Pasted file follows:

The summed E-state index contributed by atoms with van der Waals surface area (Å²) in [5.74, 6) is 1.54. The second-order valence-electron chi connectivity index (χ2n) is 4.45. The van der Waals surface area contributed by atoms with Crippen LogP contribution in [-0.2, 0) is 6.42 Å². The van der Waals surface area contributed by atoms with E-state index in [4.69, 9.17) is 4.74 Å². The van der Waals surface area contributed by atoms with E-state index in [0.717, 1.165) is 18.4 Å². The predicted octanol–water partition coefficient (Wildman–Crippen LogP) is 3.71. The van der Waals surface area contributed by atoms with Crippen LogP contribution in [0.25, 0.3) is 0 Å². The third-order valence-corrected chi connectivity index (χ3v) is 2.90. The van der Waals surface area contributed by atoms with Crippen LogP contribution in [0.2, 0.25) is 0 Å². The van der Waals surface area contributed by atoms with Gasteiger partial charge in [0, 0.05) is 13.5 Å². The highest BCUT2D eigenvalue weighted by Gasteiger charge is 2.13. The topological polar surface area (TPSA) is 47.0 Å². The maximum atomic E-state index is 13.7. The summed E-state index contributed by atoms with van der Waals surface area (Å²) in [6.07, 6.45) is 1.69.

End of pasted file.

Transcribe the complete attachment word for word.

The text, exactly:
The summed E-state index contributed by atoms with van der Waals surface area (Å²) in [5.74, 6) is 1.54. The second-order valence-electron chi connectivity index (χ2n) is 4.45. The van der Waals surface area contributed by atoms with Crippen LogP contribution in [-0.2, 0) is 6.42 Å². The van der Waals surface area contributed by atoms with E-state index in [4.69, 9.17) is 4.74 Å². The van der Waals surface area contributed by atoms with E-state index in [0.717, 1.165) is 18.4 Å². The predicted octanol–water partition coefficient (Wildman–Crippen LogP) is 3.71. The van der Waals surface area contributed by atoms with Crippen LogP contribution in [0.25, 0.3) is 0 Å². The third-order valence-corrected chi connectivity index (χ3v) is 2.90. The van der Waals surface area contributed by atoms with Crippen LogP contribution in [0.2, 0.25) is 0 Å². The van der Waals surface area contributed by atoms with Gasteiger partial charge in [0, 0.05) is 13.5 Å². The highest BCUT2D eigenvalue weighted by Gasteiger charge is 2.13. The topological polar surface area (TPSA) is 47.0 Å². The maximum atomic E-state index is 13.7. The summed E-state index contributed by atoms with van der Waals surface area (Å²) in [6.07, 6.45) is 1.69.